# Formula for ellipse with two tangents intersecting with two points

Assume that I have four points $P_1, P_2, P_3, P_4$. These points lie on the 2d plane and take the form $P_i = (x_i, y_i)$

Assume that I define line $L_{ij}$ as the line passing through $P_i$ and $P_j$.

How do I find the coefficients $a$ and $b$ in the equation for an ellipse $\frac{x^2}{a^2}+\frac{y^2}{b^2}=1$ such that the ellipse passes through points $P_2$ and $P_3$ AND has both tangent lines $L_{12}$ and $L_{34}$?

EDIT: I am using this formula to smooth a graph I'm drawing in python's matplotlib.pyplot. I have two line segments $L_{12}$ and $L_{34}$ that I need to draw a smooth connection through, and an ellipse seems like a good shape for this.

• For a starter, I'd advise you to introduce the center coordinates of the ellipse as parameters, otherwise your problem is highly unlikely to have a solution (in general). Once you've done that, you can probably solve this by expressing your various conditions as equations and solve the resulting system. – N.Bach Feb 26 '18 at 19:02
• Of course you can't have, in general, an ellipse with that equation: such an ellipse would have the $x$ and $y$ axes as symmetry axes, but that can't be the case for general positions of points $P_i$. – Aretino Feb 27 '18 at 12:47

In a purely geometric fashion, given two tangents and two tangency points on them, the wanted ellipse can be constructed as the Steiner inellipse of $ABC$, where $A$ is given by the intersection of the given tangents and $B,C$ are given by the symmetric of $A$ with respect to the tangency points. In particular the center of the wanted ellipse lies at the centroid of $ABC$.

The slop of lines $L_{12}$ and $L_{34}$ are easily computed and we know that the slop of $L_{12}$ is the value of derivation $y\prime$ in $$\frac{x_2}{a^2}+\frac{y_2y'}{b^2}=0$$ and similarly for the slope of $L_{34}$ the same argument holds, this time $y\prime$ being the slop of $L_{34}$.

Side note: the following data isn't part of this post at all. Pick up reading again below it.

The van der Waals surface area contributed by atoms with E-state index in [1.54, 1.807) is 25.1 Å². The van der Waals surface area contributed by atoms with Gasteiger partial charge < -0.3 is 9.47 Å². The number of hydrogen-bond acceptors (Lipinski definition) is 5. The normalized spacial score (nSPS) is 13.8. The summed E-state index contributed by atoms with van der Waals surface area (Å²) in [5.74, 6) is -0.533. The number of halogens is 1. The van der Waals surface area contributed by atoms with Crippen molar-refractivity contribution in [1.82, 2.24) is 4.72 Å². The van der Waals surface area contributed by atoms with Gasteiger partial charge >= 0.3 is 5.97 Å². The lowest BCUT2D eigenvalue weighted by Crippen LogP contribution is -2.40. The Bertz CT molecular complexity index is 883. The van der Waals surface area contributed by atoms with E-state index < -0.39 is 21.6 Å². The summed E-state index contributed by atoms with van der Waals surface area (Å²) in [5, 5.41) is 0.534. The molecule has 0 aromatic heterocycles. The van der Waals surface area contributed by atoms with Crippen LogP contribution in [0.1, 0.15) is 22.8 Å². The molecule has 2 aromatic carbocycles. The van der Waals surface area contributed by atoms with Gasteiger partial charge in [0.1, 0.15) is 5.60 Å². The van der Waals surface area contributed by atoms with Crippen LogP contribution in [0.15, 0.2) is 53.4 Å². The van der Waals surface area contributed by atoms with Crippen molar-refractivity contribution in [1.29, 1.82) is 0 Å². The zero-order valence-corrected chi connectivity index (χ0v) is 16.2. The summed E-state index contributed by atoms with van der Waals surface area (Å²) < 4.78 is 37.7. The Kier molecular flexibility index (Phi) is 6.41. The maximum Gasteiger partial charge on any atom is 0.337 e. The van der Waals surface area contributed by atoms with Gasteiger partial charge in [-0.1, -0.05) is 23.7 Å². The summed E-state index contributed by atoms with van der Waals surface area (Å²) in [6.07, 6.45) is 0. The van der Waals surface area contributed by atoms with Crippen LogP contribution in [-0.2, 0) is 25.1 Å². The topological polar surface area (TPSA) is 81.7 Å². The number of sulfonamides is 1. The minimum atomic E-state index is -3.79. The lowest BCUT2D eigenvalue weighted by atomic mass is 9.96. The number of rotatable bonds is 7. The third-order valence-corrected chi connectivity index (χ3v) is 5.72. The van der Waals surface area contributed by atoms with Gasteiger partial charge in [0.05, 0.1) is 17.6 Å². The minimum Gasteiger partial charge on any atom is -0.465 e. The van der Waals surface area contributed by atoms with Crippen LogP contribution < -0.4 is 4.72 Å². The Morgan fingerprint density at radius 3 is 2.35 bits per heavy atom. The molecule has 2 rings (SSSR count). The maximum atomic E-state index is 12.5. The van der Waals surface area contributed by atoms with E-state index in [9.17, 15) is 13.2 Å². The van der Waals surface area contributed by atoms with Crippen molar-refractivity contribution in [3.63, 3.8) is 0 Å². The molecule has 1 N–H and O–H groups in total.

There fore we have two linear equations with unknowns $a^2$ and $b^2$. This system of linear equations can easily be solved and also we may decide if any 4-tuple $(P_1,P_2,P_3,P_4)$ makes such ellipse.

If you're after an ellipse that passes through 2 points with given tangents at those points then this may be of use to you.

Here's a geometric construction for an ellipse tangent to lines $P_1P_2$, $P_3P_4$ at tangency points $P_2$, $P_3$. There is some freedom left in the construction, so you can fix another point on the ellipse, as explained below.

Let $T$ be the point where lines $P_1P_2$ and $P_3P_4$ meet. If $M$ is the midpoint of $P_2P_3$, ray $TM$ passes through the center of the ellipse and you can choose at will on it another point $P$ of the ellipse (provided $M$ lies between $T$ and $P$): every choice of $P$ will lead to a different ellipse satisfying your request. If you need, in particular, an ellipse of minimum eccentricity, you can choose $P$ as explained here.

To find other two points on the ellipse, take any point $H$ on $PP_2$ and draw through it a line parallel to $P_2P_3$, meeting line $P_1P_2$ at $A$ and line $P_3P_4$ at $B$. Construct then on segment $AB$ two points $N$ and $O$ such that $AN\cdot BN=AH^2$ and $BO=AN$ (a possible geometric construction is hinted in the diagram below). These two points also belong to the ellipse, which is then fully specified as the conic section passing through $P_2P_3OPN$. In case lines $P_1P_2$ and $P_3P_4$ are parallel, construct line $MT$ through $M$ and parallel to them, then go on as explained above.

You should have no problems in working out the coordinates of $P$, $N$ and $O$. Once you have the five points, you can find the ellipse equation by substituting their coordinates in the generic equation $x^2+ay^2+bxy+cx+dy+e=0$ to find the unknown coefficients $a$, $b$, $c$, $d$, $e$.